I had the following comma-related email in my inbox when I arrived at work on Thursday morning:
"I feel strongly about it. Remove them."
That was it. You know, it would be one thing if this had been the comma policy when I came in and I hadn't set it myself only to have it apparently overturned when some new toolbag comes in to lead the department. I might not even mind a policy shift if he wasn't such a jerk about it. I suppose this is a pretty stupid thing to get upset about, but I am nonetheless. I'm pretty fired up about it, actually. If he tries to get the serial comma removed from our catalogs, he's going to have a fight on his hands.
Am I willing to quit over this? I won't say it's likely, but it's possible. I'm sure that wouldn't be the case if I was planning to be there for longer than another month or so anyway, but since I'm looking for a job in the Dayton area now, well...being the one to take a stand against the new boss might not be a bad way to go out.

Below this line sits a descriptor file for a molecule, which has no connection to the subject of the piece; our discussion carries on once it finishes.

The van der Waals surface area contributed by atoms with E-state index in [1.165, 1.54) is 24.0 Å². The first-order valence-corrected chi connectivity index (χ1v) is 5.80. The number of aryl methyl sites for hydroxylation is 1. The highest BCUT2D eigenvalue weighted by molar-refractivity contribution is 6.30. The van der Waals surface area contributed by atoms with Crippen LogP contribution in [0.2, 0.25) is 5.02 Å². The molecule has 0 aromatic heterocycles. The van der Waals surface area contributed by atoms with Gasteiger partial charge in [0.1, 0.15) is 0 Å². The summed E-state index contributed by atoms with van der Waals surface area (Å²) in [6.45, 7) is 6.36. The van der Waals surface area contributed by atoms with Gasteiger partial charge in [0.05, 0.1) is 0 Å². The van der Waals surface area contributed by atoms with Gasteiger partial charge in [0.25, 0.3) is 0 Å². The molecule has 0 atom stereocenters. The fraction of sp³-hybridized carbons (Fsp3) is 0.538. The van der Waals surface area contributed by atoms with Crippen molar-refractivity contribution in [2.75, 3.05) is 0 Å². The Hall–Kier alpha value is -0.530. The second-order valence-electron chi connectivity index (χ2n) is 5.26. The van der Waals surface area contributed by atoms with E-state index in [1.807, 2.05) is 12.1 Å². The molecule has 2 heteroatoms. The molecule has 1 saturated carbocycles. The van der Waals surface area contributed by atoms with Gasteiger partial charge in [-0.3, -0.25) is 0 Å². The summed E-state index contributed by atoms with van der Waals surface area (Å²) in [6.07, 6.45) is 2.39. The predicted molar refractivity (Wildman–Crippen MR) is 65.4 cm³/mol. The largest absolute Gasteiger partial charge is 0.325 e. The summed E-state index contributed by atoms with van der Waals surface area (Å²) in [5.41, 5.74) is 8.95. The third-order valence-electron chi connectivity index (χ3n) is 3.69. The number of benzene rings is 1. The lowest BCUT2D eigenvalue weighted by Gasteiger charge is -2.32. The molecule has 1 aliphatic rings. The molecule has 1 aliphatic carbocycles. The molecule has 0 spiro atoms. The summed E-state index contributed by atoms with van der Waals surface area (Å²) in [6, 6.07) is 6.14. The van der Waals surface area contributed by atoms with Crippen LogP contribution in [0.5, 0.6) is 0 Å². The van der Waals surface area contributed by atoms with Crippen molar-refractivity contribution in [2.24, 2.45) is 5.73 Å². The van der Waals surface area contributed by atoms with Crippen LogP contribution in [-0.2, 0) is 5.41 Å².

Because I'm not the only one who's having serious issues with him already. Here's an actual conversation that took place yesterday with an IT guy who happened to be passing through the office:
New Boss: "Hey, IT Guy, I need a hand over here."
IT Guy: "I'm in the middle of something right now, but--"
New Boss: "You know what you're in the middle of? You're in the middle of helping me."
(a moment of stunned silence)
IT Guy: "You know what? I'll put you on the list."
(exit IT Guy)
And there have been other, similar conversations much like that one. We moved our department into a new office on Thursday, and I'm now lucky enough to have my desk right next to his. In the day and a half I've been next to him, my opinion of him has fallen even further, and I've heard or seen plenty of my co-workers expressing their displeasure with him as they leave his desk area.
The owner of the company is on vacation right now, but we'll see what happens when he comes back. We previously had a person in this new guy's position who tried to make a bunch of changes and that no one liked very much, and that person didn't last very long. So maybe this problem will take care of itself. In the meantime, I'll do what I can to make sure our company communications don't fall into the realm of the sloppy, unprofessional, imprecise ranks of serial comma non-use (and whatever other moronic grammatical/typographic changes he may have in mind).